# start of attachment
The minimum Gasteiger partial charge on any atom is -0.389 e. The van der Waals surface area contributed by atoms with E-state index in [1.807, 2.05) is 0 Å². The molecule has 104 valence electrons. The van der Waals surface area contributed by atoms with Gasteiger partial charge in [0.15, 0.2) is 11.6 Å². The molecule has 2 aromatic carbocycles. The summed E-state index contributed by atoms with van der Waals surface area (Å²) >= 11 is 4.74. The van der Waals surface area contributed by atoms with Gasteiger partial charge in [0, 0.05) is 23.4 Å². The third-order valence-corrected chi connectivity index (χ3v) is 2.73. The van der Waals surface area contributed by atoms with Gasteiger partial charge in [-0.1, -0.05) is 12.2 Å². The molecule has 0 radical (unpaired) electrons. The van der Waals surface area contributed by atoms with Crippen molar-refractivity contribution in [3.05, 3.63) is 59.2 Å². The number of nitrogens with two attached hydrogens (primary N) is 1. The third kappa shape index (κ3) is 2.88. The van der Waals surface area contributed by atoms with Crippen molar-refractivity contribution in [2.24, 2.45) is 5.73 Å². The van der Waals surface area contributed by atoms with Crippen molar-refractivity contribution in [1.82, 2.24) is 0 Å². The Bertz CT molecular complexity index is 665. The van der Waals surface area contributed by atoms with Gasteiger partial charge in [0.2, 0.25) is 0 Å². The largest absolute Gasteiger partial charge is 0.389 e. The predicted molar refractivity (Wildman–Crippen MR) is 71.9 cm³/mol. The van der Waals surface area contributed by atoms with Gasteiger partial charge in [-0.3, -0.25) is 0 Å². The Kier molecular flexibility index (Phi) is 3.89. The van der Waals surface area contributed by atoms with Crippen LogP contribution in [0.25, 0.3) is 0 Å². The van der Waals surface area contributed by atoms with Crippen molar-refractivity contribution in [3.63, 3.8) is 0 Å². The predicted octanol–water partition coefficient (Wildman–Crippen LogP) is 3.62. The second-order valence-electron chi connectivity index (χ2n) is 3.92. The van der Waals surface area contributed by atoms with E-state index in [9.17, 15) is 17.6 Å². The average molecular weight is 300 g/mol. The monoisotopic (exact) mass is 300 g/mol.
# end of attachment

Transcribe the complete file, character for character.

The minimum Gasteiger partial charge on any atom is -0.389 e. The van der Waals surface area contributed by atoms with E-state index in [1.807, 2.05) is 0 Å². The molecule has 104 valence electrons. The van der Waals surface area contributed by atoms with Gasteiger partial charge in [0.15, 0.2) is 11.6 Å². The molecule has 2 aromatic carbocycles. The summed E-state index contributed by atoms with van der Waals surface area (Å²) >= 11 is 4.74. The van der Waals surface area contributed by atoms with Gasteiger partial charge in [0, 0.05) is 23.4 Å². The third-order valence-corrected chi connectivity index (χ3v) is 2.73. The van der Waals surface area contributed by atoms with Gasteiger partial charge in [-0.1, -0.05) is 12.2 Å². The molecule has 0 radical (unpaired) electrons. The van der Waals surface area contributed by atoms with Crippen molar-refractivity contribution in [3.05, 3.63) is 59.2 Å². The number of nitrogens with two attached hydrogens (primary N) is 1. The third kappa shape index (κ3) is 2.88. The van der Waals surface area contributed by atoms with Crippen molar-refractivity contribution in [2.24, 2.45) is 5.73 Å². The van der Waals surface area contributed by atoms with Crippen molar-refractivity contribution in [1.82, 2.24) is 0 Å². The Bertz CT molecular complexity index is 665. The van der Waals surface area contributed by atoms with Gasteiger partial charge in [0.2, 0.25) is 0 Å². The largest absolute Gasteiger partial charge is 0.389 e. The predicted molar refractivity (Wildman–Crippen MR) is 71.9 cm³/mol. The van der Waals surface area contributed by atoms with Gasteiger partial charge in [-0.3, -0.25) is 0 Å². The Kier molecular flexibility index (Phi) is 3.89. The van der Waals surface area contributed by atoms with Crippen LogP contribution in [0.25, 0.3) is 0 Å². The van der Waals surface area contributed by atoms with Crippen molar-refractivity contribution in [3.63, 3.8) is 0 Å². The predicted octanol–water partition coefficient (Wildman–Crippen LogP) is 3.62. The second-order valence-electron chi connectivity index (χ2n) is 3.92. The van der Waals surface area contributed by atoms with E-state index in [9.17, 15) is 17.6 Å². The average molecular weight is 300 g/mol. The monoisotopic (exact) mass is 300 g/mol.